Bank Crisis Through The Ages

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Each financial crisis in American history has brought sweeping changes and pledges that bank failures will be averted in the future. Planet Money's Chana Joffe-Walt and Alex Blumberg take a tour of financial regulation through the ages.

LIANE HANSEN, host:

President Obama has come out with a plan to overhaul our system of financial oversight, designed to keep banks from imploding and putting the economy at risk. American presidents have been there before.

Our Planet Money team takes a look back at financial regulation through the ages. Here are Alex Blumberg and Chana Joffe-Walt.

CHANA JOFFE-WALT: This is great. It'll be a quick, exciting tour of crisis, despair, redemption and then crisis again.

ALEX BLUMBERG: I think I've been on this tour with my family when I was a kid.

JOFFE-WALT: Yeah, but this one goes back in time, Alex. It'll be fun. There's music. Come on, let's start.

(Soundbite of music)

JOFFE-WALT: It's 1907 and there is a panic.

BLUMBERG: Wait, wait, Chana. Chana, he's about to start singing.

(Soundbite of music)

Unidentified Man #1: (Singing) Look up and smile my little darling. You're (unintelligible) to see.

JOFFE-WALT: Okay, 1907, the U.S. is facing a serious economic crisis: interest rates are soaring, there are bank runs and people start saying, hey, shouldn't I have some sort of public administration to help us with these panics? We have them all the time.

BLUMBERG: So, we created the Federal Reserve. It would hopefully keep money circulating, prevent bank runs and be there as a last resort if banks get into trouble.

JOFFE-WALT: Yes. President Woodrow Wilson, 1913, he signs the Federal Reserve Act and says this - you won't hear his voice here - it's historian Andrew Wender Cohen reading his words.

Professor ANDREW WENDER COHEN (Historian, Maxwell School of Syracuse University): And the control of the system of banking and of issue, which our new laws are to set up, must be public, not private, must be vested in the government itself, so that the banks may be the instruments, not the masters, of business and of individual enterprise and initiative.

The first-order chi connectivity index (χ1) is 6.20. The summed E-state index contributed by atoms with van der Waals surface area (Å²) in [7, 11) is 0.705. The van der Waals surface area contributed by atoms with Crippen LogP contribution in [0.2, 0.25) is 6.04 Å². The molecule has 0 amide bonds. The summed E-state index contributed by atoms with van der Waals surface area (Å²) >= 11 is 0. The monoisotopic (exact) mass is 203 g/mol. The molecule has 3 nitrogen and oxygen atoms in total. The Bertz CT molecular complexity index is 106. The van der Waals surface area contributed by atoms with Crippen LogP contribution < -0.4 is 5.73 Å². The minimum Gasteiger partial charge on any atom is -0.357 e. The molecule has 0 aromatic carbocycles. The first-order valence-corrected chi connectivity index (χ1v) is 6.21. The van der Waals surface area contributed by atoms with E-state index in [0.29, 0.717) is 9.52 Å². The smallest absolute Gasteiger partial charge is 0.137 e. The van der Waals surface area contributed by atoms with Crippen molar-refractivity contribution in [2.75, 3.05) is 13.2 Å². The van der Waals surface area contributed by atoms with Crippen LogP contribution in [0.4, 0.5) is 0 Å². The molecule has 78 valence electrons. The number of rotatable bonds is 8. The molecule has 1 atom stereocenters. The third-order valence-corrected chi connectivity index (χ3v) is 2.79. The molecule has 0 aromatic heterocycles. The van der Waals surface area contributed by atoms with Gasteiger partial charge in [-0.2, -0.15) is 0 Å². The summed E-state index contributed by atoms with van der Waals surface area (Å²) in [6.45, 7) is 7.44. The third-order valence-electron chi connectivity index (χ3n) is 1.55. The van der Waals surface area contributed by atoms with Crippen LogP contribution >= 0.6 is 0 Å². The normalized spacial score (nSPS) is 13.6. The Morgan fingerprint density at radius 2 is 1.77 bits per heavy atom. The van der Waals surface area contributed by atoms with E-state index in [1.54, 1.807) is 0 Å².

BLUMBERG: Banks are not the masters. It's a timeless phrase.

JOFFE-WALT: So, Panic 1907 gives us the Federal Reserve and then we're solid, Alex, until things fall apart again.

(Soundbite of song, "Brother, Can You Spare a Dime?")

Unidentified Man #2: (Singing) They used to tell me I was building a dream of peace and glory ahead. Why should I be standing in line just waiting for bread?

BLUMBERG: I know this one: The Great Depression.

JOFFE-WALT: Runs on banks, crazy unemployment, things get really bad. So, time for a president to add some more regulation. This time, FDR.

President FRANKLIN DELANO ROOSEVELT: Your government does not intend that the history of the past few years shall be repeated. We do not want and will not have another epidemic of bank failures.

BLUMBERG: Things sure do sound a lot more ironic when you're listening to them from the future, don't they?

JOFFE-WALT: Yeah, but The Great Depression did give us two things. Number one, the FDIC.

BLUMBERG: Everyone mostly loved that. Their deposits were insured.

JOFFE-WALT: And we still do. People generally think that right there is an example of effective reform. Now, it was part of the Glass-Steagall Act, which also gave us the second thing. It said investment banking could not be the same as the banking of consumers.

BLUMBERG: So, Chana, we're only at The Great Depression. How long is this tour?

JOFFE-WALT: Okay, okay. Just remember that Glass-Steagall, regular folk banking separate from speculative banking. Okay, next stop.

(Soundbite of song, "Like a Prayer")